|Publication number||US8077773 B2|
|Application number||US 12/176,374|
|Publication date||Dec 13, 2011|
|Filing date||Jul 19, 2008|
|Priority date||Jul 19, 2008|
|Also published as||CA2731243A1, CN102106148A, EP2319245A1, EP2319245A4, US20100014578, WO2010009540A1|
|Publication number||12176374, 176374, US 8077773 B2, US 8077773B2, US-B2-8077773, US8077773 B2, US8077773B2|
|Inventors||Greg Lancaster, Matt Sherwood, Leonard Thomas Bruton, Danny D. Lowe|
|Original Assignee||Worldplay (Barbados) Inc.|
|Export Citation||BiBTeX, EndNote, RefMan|
|Patent Citations (16), Non-Patent Citations (7), Referenced by (1), Classifications (14), Legal Events (3)|
|External Links: USPTO, USPTO Assignment, Espacenet|
This application is related to concurrently filed, co-pending, commonly owned patent applications SYSTEMS AND METHODS FOR IMPROVING THE QUALITY OF COMPRESSED VIDEO SIGNALS BY SMOOTHING BLOCK ARTIFACTS, U.S. patent application Ser. No. 12/176,371 filed Jul. 19, 2008, and SYSTEMS AND METHODS FOR IMPROVING THE QUALITY OF COMPRESSED VIDEO SIGNALS BY SMOOTHING THE ENTIRE FRAME AND OVERLAYING PRESERVED DETAIL, U.S. patent application Ser. No. 12/176,372 filed Jul. 19, 2009 which applications are hereby incorporated by reference herein.
This disclosure relates to digital video signals and more specifically to systems and methods for improving the quality of compressed digital video signals by taking advantage of features of the human vision system (HVS) which allow significant bitrate savings to be achieved for a given perceptual quality of the decompressed video.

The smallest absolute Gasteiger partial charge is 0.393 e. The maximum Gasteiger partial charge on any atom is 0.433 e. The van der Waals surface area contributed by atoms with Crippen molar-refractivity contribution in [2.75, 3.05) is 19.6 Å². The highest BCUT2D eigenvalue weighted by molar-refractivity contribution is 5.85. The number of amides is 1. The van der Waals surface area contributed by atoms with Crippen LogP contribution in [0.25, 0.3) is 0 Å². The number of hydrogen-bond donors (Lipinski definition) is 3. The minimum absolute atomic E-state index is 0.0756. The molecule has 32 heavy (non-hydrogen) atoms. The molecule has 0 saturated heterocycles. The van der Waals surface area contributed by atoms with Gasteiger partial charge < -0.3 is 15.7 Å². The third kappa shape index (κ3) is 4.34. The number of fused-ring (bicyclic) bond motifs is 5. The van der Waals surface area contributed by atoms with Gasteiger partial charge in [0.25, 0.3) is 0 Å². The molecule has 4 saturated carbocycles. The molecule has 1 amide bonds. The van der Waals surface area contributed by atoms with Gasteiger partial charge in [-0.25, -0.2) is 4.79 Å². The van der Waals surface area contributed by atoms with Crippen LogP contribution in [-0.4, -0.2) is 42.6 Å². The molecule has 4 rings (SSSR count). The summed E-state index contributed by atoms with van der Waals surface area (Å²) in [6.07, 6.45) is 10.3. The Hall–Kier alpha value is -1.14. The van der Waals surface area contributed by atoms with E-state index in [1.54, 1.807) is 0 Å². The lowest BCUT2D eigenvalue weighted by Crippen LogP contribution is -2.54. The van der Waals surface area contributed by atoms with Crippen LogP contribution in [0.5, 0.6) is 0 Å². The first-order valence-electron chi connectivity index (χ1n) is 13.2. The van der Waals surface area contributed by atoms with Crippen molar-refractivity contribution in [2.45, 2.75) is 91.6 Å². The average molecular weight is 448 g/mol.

It is well-known that video signals are represented by large amounts of digital data, relative to the amount of digital data required to represent text information or audio signals. Digital video signals consequently occupy relatively large bandwidths when transmitted at high bit rates and especially when these bit rates must correspond to the real-time digital video signals demanded by video display devices.
In particular, the simultaneous transmission and reception of a large number of distinct video signals, over such communications channels as cable or fiber, is often achieved by frequency-multiplexing or time-multiplexing these video signals in ways that share the available bandwidths in the various communication channels.